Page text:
Vickers Emplacement ‘Make Over’

Armed with spades, broom and various other tools, myself and fellow PSG member Tim Burt both met on a misty December morning in 2007 to make over a rare Vickers machine box is situated in north Hampshire.Vickers MMG emplacement

I had been given permission by the landowner to carry out a study on the Vickers machine gun emplacement earlier in the year but had decided to leave until the winter months for the leaves to have fallen.

During the summer i spent a few hours measuring and noting details but needed to remove its covering to complete the task. Initially the box appeared to be fairly free of vegetation and looked an easy makeover to undertake, however this was not the case. It took both of us just over 6 hours of back braking shovelling, digging and scraping to remove decades of compacted leaf mould, ivy growth and rubbish to see the end result.Vickers MMG emplacement

Because the pillbox is on private land and hidden from view it has survived in excellent condition.

The box sits in a small copse and is well dug in to a sandy and clay bank. The main embrasure faces west overlooking low set fields and woodlands.  The emplacement is entered by either steeping down a set of steps at the rear of the box, or from the front alongside the extended blast wall, the interior is dry and clean and only needed a sweep out. Vickers MMG emplacement Vickers MMG emplacementMost of the  walls show original white paint in areas, other parts have suffered from minor modern graffiti. The large concrete Vickers gun table stands intact on its two square supporting legs. Externally the pillbox is in superb condition with no deterioration on any of the brick shuttering, the huge stepped embrasure is also in very clean condition. Tim Burt clearing the roof

Tim sweeping roof offBlastwall and entrance awaiting workThe smaller side embrasure (which still has the remains of its flame proof flap attached) gives a view out to the south west, because of the  arc of fire from this side loophole the forward edge of the blast wall is angled off. The weapon shelf for this side loophole has the deep square hole cut into it to enable a bren gun tripod to be positioned, the rear wall  boasts an additional loophole firing to the south east.

On the dug in side of the pillbox there is a small staggered vent to help with the removal of gases from the firing Vickers gun.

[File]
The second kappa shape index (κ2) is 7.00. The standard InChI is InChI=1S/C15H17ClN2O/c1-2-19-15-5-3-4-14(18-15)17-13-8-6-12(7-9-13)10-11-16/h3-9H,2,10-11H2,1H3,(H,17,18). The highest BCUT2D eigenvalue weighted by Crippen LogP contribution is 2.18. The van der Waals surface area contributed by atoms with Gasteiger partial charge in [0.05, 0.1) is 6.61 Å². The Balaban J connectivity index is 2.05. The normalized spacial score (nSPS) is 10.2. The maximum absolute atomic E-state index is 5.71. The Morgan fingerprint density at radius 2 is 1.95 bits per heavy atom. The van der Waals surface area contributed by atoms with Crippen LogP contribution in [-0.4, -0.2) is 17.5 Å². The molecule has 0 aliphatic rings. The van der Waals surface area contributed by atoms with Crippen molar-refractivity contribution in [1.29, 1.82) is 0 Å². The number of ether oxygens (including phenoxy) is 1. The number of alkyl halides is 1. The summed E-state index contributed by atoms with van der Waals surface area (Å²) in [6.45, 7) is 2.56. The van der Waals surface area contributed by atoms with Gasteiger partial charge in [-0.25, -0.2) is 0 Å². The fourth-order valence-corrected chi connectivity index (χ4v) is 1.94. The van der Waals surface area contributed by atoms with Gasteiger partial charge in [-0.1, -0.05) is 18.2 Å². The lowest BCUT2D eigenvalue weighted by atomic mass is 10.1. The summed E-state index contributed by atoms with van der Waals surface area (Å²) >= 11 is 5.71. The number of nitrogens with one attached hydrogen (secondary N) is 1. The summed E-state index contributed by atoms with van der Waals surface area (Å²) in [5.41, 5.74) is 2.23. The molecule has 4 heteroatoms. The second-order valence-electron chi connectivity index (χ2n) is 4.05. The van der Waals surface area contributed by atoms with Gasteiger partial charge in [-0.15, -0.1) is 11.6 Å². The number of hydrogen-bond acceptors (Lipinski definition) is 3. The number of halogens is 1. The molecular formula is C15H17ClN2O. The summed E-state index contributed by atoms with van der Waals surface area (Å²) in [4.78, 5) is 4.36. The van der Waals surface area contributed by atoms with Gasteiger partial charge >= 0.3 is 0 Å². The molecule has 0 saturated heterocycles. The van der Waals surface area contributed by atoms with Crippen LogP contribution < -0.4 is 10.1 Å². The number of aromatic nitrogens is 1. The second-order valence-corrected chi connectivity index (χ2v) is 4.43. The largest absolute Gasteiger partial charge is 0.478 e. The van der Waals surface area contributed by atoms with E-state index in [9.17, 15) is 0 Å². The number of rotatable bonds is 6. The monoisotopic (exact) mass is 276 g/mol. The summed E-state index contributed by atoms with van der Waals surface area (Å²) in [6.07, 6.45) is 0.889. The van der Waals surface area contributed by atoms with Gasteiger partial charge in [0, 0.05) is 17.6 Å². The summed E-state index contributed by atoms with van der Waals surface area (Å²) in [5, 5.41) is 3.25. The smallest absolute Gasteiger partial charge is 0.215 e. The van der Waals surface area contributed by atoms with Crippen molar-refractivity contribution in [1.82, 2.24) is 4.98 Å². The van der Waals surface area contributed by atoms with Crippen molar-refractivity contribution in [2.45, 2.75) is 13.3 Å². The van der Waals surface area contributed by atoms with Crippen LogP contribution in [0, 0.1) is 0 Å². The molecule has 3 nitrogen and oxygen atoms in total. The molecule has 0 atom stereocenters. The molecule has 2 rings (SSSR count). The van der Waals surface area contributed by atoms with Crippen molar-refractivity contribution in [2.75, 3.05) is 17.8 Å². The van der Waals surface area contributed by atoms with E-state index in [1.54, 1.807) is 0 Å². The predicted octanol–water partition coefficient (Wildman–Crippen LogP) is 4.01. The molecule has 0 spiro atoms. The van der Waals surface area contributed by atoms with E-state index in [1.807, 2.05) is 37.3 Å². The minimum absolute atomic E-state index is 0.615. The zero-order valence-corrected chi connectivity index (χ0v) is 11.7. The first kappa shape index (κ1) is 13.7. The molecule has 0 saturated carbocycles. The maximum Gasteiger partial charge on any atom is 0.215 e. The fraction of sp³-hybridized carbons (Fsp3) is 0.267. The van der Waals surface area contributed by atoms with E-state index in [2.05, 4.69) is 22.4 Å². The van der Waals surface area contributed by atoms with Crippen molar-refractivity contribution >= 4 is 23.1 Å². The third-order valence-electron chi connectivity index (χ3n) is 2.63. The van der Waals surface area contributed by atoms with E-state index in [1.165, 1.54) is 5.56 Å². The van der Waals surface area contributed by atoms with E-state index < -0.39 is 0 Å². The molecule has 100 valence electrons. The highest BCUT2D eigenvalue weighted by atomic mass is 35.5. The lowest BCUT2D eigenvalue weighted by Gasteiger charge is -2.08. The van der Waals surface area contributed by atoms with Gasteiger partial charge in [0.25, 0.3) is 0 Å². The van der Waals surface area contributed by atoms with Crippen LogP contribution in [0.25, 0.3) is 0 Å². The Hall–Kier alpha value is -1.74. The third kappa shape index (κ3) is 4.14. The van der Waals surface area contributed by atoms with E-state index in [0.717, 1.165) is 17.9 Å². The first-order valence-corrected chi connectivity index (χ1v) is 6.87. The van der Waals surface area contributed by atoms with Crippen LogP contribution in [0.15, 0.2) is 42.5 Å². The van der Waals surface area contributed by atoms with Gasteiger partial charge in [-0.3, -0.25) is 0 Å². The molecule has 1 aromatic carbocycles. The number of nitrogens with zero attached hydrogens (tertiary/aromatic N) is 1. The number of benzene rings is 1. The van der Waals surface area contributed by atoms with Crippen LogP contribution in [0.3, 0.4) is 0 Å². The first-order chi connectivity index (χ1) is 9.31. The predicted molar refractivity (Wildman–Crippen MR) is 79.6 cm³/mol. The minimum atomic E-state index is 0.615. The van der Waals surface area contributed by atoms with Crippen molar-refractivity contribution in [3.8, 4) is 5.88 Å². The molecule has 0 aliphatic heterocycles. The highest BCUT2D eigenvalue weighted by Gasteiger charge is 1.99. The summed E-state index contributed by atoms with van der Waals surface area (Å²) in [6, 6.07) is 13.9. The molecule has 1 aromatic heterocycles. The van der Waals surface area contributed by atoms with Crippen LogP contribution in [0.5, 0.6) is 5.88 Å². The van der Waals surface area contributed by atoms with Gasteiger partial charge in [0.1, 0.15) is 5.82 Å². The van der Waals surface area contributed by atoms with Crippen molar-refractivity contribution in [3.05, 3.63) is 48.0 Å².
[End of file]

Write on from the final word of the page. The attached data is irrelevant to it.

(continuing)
Rear entrance steps now cleared

 

 

 

 

 

 

 

 

Front embrasure now looking its bestThe  top edge of the roof and blast wall still have the thick metal hooks set into them, these would have once secured camouflage netting in place.Tim Burt working in entrance Side blastwall and embrasureLow entrance protected by blastwall Rear steps

Roof now free of leaves and plant growthBlastwall net fitmentsBlastwall net fitmentsNearby on the edge of the field are the remains of a further pillbox, i have met the man who demolished this box in the 1950s. Originally positioned in the adjacent field it may have been the other Vickers box making up the pair.

A few weeks later i returned to tie cord from the cam net hooks to the metal pickets surrounding the perimeter of the pillbox, the results show how and where the scrim netting would have been stretched in an effort to reduce the gun emplacements profile as well as to conceal it from ground or aerial view.

As part of the February 2008 PSG War Walk members were given chance to inspect this finished project, since completion a further five Vickers emplacements have received attention from our small group of enthusiasts. Finished at last

By Tim Denton

 

 

 

 

 

 

 

 

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Defence Structures and sites of all types both above and below ground can be very dangerous. Serious injury or even death can arise from unauthorised entry into such sites and structures. Join a responsible club, group or society who can arrange official visits. The Pillbox Study Group accepts no responsibility for any damages or injuries caused by ignoring this advice.

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